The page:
Last Strongholds in Aleppo; The Silicon Curtain; New Jersey's Dream Mall; Finding Poetry; CEOs in Government

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In this photo provided by the Syrian Civil Defense group known as the White Helmets, shows Syrian inspect damaged buildings after airstrikes hit in Aleppo, Syria, Saturday, Sept. 24, 2016.

Coming up on today's show:

  • Anne Barnard, New York Times Beirut bureau chief, discusses a deal reached between pro-government forces in Syria and rebels that involves the anti-government forces evacuating the small sections of Aleppo in their control, all this after reports revealed Syrian government forces killed 82 civilians on Monday.
  • Stephen Cohen, professor emeritus of Russian studies at NYU and Princeton and contributing editor to The Nation, discusses what we know about Russia's use of cyber-attacks to disrupt stability in democratic institutions from Kiev to Washington, and how this was going on during the 2016 presidential election.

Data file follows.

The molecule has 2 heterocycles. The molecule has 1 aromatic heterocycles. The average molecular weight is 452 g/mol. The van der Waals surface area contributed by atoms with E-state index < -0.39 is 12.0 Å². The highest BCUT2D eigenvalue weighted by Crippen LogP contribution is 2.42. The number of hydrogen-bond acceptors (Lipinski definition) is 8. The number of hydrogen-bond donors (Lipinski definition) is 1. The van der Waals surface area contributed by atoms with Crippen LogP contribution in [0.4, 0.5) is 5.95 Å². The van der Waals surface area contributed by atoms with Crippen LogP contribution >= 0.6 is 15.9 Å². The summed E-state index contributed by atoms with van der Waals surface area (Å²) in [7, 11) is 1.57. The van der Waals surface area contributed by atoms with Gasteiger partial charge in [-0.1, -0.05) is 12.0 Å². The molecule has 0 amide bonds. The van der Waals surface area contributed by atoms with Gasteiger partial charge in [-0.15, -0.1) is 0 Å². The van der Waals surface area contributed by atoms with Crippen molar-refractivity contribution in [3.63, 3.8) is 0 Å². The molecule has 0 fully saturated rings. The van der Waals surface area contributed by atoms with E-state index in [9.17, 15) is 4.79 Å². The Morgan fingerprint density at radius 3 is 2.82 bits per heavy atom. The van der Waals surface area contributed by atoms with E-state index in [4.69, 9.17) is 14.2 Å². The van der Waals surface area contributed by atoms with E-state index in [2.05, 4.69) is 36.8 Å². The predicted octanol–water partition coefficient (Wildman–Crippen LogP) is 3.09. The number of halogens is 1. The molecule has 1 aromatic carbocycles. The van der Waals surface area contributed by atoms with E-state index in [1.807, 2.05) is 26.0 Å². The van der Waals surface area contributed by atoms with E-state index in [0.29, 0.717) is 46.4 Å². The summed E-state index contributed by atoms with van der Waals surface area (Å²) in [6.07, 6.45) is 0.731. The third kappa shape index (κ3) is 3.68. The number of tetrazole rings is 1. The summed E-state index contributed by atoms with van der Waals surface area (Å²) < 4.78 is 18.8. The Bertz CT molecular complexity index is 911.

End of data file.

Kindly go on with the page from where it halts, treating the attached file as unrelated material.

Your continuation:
• The group behind Minnesota's Mall of America are the latest in a parade of developers attempting to build a massive mall in New Jersey's Meadowlands, hopefully dubbed "American Dream." Ilya Marritz, WNYC reporter, looks into the saga of this as yet unfinished mall and indoor ski destination.
  • Elizabeth D. Samet, author and the editor of Leadership: Essential Writings by Our Greatest Thinkers, discusses her recent article in The Atlantic, “Business Leaders and the Mixed Feelings They Inspire,” which looks at the history of skepticism about those who are financially successful, going back to the Roman empire.
  • Steve Zeitlin, executive director of City Lore and author of The Poetry of Everyday Life: Storytelling and the Art of Awareness (Cornell University Press, 2016), and Sahar Muradi, the Afghan-American poet who curated the Poetic Voices of the Muslim World exhibit at City Lore, share their experiences searching for the often overlooked artistic moments that comprise our day-to-day lives.